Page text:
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Joel D. Gruhn

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About Joel D. Gruhn

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  • Birthday 09/11/1947

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  • Location
    Minneapolis, MN, USA
  • Interests
    1. George W.Bakeman's presence at Bethesda.
    2. The Ford station wagon observed by Lee Bowers.
    3. Participant stories as told within the family.

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  1. Paul, on C A Evans, the memo author: From the New York Times 12/12/1964 WASHINGTON, Dec. 11 (AP)—Courtney A. Evans, assistant director of the Federal Bureau of Investigation, will retire from, the bureau at the end of this month. Mr. Evans, who has been with the bureau for 24 years, is an aide of J. Edgar Hoover, the bureau's director. The sandy‐haired, mild‐mannered Mr. Evans is one of the F.B.I.'s more widely known men. He is known to the business world as the bureau's expert on matters financial—embezzlements, bankruptcy, confidence rackets, defalcations, and the threat
  2. Joe, Joel Gruhn here, Barrington RI.

    Interesting point you make about the makeup of autopsy participants in the Dorthy Kilgallen thread.

    I know of a similar story. If you would be willing to discuss, please reach out to me at joelgn@yahoo.com.



  3. For what it's worth, I had a left lower molar removed in ~ 1965,. behind it there were two molars and a wisdom tooth (also removed shortly after).

    The rear two molars tipped forward until there was  contact and have been perfectly stable for 50+ years. I think this is normal.

  4. yes, excellent. Please let us know what you need in terms of financial support. Joel Gruhn
  5. Hi Joel, I don't know if I answered this before but when I finally got Adml. Bruton's phone number in DC area and called it, his daughter answered the phone and said he had died and she was cleaning out his effects. I asked if there was anything to do with Collins Radio and she said no. That was in the 1980s. Email me bkjfk3@yahoo.com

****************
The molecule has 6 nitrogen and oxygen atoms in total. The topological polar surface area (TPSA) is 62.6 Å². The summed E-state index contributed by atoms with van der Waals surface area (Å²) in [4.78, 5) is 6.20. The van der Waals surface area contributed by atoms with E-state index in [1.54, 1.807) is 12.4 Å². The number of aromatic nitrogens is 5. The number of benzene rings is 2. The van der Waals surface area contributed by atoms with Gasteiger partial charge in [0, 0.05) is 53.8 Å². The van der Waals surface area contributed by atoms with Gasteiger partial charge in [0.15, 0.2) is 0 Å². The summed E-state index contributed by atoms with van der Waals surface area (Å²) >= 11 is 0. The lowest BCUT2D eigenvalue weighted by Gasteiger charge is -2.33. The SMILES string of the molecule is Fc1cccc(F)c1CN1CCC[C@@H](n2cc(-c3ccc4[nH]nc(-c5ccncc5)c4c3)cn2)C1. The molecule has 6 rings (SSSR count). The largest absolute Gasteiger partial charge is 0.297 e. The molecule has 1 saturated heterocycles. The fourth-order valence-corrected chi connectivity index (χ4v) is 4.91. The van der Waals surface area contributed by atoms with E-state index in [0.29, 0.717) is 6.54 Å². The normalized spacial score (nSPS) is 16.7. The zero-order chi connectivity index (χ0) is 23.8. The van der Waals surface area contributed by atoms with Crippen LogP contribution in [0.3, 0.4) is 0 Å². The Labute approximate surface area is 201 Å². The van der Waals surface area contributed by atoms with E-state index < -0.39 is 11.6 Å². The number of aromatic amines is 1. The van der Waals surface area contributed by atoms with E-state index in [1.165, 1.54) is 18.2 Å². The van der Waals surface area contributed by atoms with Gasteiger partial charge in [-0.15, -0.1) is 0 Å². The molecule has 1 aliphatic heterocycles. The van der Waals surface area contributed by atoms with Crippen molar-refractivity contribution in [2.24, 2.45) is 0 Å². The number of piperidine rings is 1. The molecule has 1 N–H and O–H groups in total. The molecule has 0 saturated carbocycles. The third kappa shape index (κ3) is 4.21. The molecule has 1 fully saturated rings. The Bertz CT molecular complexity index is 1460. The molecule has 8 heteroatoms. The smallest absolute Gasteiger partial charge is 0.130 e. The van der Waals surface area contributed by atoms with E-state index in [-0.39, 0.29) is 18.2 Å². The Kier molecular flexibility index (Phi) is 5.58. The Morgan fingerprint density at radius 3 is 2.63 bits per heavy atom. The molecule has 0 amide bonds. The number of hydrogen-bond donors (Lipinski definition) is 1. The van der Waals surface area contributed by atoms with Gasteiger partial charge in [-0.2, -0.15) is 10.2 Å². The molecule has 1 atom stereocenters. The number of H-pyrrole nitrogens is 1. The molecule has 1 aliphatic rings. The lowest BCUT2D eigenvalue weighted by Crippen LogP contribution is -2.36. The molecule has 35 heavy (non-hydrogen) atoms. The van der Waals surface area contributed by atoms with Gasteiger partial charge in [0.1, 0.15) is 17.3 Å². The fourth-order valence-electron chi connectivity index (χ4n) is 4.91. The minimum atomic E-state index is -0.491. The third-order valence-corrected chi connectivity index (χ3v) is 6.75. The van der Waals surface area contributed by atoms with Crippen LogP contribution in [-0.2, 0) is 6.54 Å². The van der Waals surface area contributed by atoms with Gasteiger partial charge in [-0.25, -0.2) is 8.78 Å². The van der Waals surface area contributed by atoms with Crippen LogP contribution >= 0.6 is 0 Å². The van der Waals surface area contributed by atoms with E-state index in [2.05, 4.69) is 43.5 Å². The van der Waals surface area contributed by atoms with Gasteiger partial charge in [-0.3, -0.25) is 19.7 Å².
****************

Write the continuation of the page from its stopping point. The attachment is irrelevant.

6. Hi Joel, yea, I don't think the sub commander is the guy we're looking for. It's Gordon S. Campbell, who officially died in 1962

  7. Bill - re g campbell...

    Sorry but I am confused. Isn't the ex sub commander buried in Arlington with a death year of 2000? maybe I missed somethhing in this thread.


  8. b, didn't peek first Please select one of the responses below Choice A [ 3 ] [42.86%] Choice B [ 1 ] [14.29%] Choice C [ 3 ] [42.86%] What is wrong with B?
  9. Jack, there is an add-on to IP Board (the message board software used here) that provides a photo gallery - exactly what you want. A full description is at http://www.invisionpower.com/products/gallery/ cost is ~ $65; it could be a central place for many photos galleries. Having it an integral part of the board software would, in my humble opinion, make it easier to moderate. I am wondering if we need to pass the hat. Joel D. Gruhn
  10. I don't agree with much of what Peter wrote, but I must defend his presence here. If a you work on your home, and thereby increase the value of your property, that increase is often referred to as "sweat equity" In the case of an open forum of ideas, that sweat equity is the sharing of research by members, and their objective commentary on the subjects at hand. IMHO I know of no other web forum where the moderators routinely fall back on justifications of "ownership". Yes - they own the server, and put up with complaints, and I respect that. But does that make it wise or legitimate to eras
  11. not to mention Tosh Plumlee... add a score more, who in frustration will simply decide that they have better things to do. We had a valuable and unique place here to share ideas.
  12. Forum: 1. A public meeting place for open discussion. 2. A medium for open discussion or voicing of ideas, such as a newspaper, a radio or television program, or a website. I have to agree, Len. A moderator must be moderate and accept that everyone is not going to always agree in a spirited debate, and be able to temper his/her defensiveness. The threads were disappeared, which to anyone would feel like like censorship rather than an open forum. My two posts were whisked away - and they were not critical of any specific individual, any more than this one is. I t
  13. Without getting into the details of cryptanalysis, it is my understanding that having even a short piece of known plaintext incorporated into a coded message drastically reduces the computer time required to break the code in a brute force attack. This is called 'gardening". As described in the Wikipedia article on Gardening (cryptanalysis): In cryptanalysis, gardening was a term used at Bletchley Park, England, during World War II for schemes to entice the Germans to include known plaintext, which the British called "cribs," in their encrypted messages. This term presumably came from RAF
  14. Greg, I am interested if you could please post the rest for all to similarly review.... jdg
  15. I believe it would have been Itek, a bunch of very savvy optical engineers; they designed photo reconnasence cameras such as the CORONA. I had a friend who worked there in mid '70's at the California office near Moffitt Field where they serviced the U2 cameras. They would be good at microdensitometry, where the pixels are very very small. The wikipedia page offers a fairly complete history. http://en.wikipedia.org/wiki/Itek Joel
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